There's nothing new about fooling around with the numbers. Joseph Stalin, the Bolshevik dictator who put the capital "T" in totalitarian, knew 100 years ago that information was power. From borscht to ballistic missiles, Stalin manipulated the Soviet Union's statistics on everything. It should be no surprise, therefore, that President Trump -- whose own relationship with the truth also is only coincidental -- would try to play the same game in 2019.
Stalin made it easy by doing the book-cooking in secret; Trump is trying to fix up the data in plain sight. Last year his go-to guy for the task, Commerce Secretary Wilbur Ross, ordered department officials to add a politically loaded question on citizenship to the 2020 census. Ross backhanded the advice from his own Census Bureau, survey experts, statisticians, as well as state and local leaders. All warned the question would lower the count. Two dozen-plus states, cities and counties sued to stop Ross and won. The Supreme Court just recently heard the appeal.
Because business has a stake, Nielsen, the pioneer in data science and survey research over more than a century, spoke out on the issue publicly and in a friend of the court brief. David Kenny, the company's CEO, put it this way: "Adding an untested question to this census is bad science and will likely lead to a significant undercount of the U.S. population. In particular, we believe that young, multicultural people -- a consumer segment that will be the main driver of economic growth for the next decade -- are at great risk of being underrepresented."
There's no doubt, of course, what Trump and his Republican Party are after. It's a sophisticated political ploy but hardly subtle. The goal was clear from the start when Ross fibbed to Congress testifying that Justice Department officials had requested the question to help enforce the Voting Rights Act. E-mails showed Ross had asked them to make the request. Citizenship is a loaded question. There's no dispute: It will dampen census participation among immigrant groups, lessening their tallies. You don't have to be a data scientist to see why asking will hurt.
Immigrant populations have family and personal ties, including to the undocumented, that will give them pause if they see answering a citizenship question as a risk. They need to be in the count. It's not because immigration is a hot-button issue. Accuracy in the decennial survey is vital; governments at all levels will use the census as a benchmark over the next decade in decision-making and to produce other important economic reports. Inaccuracy will affect everything from how federal funding is divvied up to reapportionment of congressional seats.
Ross has dismissed the accuracy issue. That raises the obvious question: Why doesn't he care if the census gets it wrong? The answer: Since Trump's election, polls show new immigrants who are naturalized citizens, irrespective of their origin, significantly favor the Democratic Party. When it comes to future elections, depressing census participation just might be crucial in states where immigrant numbers are highest. Undercounting will affect how congressional seats are allocated in states like California where 27 percent of the population is foreign-born.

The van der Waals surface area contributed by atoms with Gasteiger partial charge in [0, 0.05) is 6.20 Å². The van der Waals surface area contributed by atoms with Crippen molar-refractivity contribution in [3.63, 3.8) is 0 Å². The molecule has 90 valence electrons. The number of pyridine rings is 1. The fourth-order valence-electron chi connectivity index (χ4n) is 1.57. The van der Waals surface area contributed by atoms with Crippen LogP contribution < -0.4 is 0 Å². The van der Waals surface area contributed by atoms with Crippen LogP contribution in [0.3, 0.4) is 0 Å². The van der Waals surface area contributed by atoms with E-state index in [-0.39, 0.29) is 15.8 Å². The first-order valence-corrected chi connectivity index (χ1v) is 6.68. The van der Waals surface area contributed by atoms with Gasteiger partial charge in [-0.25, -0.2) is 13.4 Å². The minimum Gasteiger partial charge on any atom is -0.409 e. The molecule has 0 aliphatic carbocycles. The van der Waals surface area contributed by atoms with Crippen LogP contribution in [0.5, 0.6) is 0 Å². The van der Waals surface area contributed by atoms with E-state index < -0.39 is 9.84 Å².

Changing the census in a way that magnifies inaccuracies isn't only about advantaging one party over another. Just as Nielsen's CEO alluded, it's also likely to cost businesses that need to have a grip on economic trends. Corporate analysts rely on government reports -- from inflation to employment trends -- as the foundation for their own research. The census is the bedrock beneath those official studies, making its accuracy and completeness important. The same goes for any effort to understand the market in finer-grain detail.
Take the task facing businesses that succeed by targeting their markets, such as the urban Millennials in multicultural environments, in fine-grained detail. Building their own surveys that can help them create effective marketing, advertising and outreach programs for their products or services requires knowing who's where and what economic and social data say about their interests. The task will only get harder if the accuracy of the census -- already challenged by the longer term decline in participation -- degrades.
Nielsen's prescient warning about the consequences of the proposed citizenship question carries another message: The future will not be like the past. In 25 years, if the trends revealed by previous census results are a guide, the United States will be a majority minority nation. Just like the past, our ability to tap that diversity will drive our success. To do so, however, business as well as government will need to understand the full array of Americans' needs, talents and interests. 2019 isn't the time for political gameplaying that will undermine a vital tool to help us do just that.
Click the social buttons above or below to share this story with your friends and colleagues.
The opinions and points of view expressed in this content are exclusively the views of the author and/or subject(s) and do not necessarily represent the views of MediaVillage.com/MyersBizNet, Inc. management or associated writers.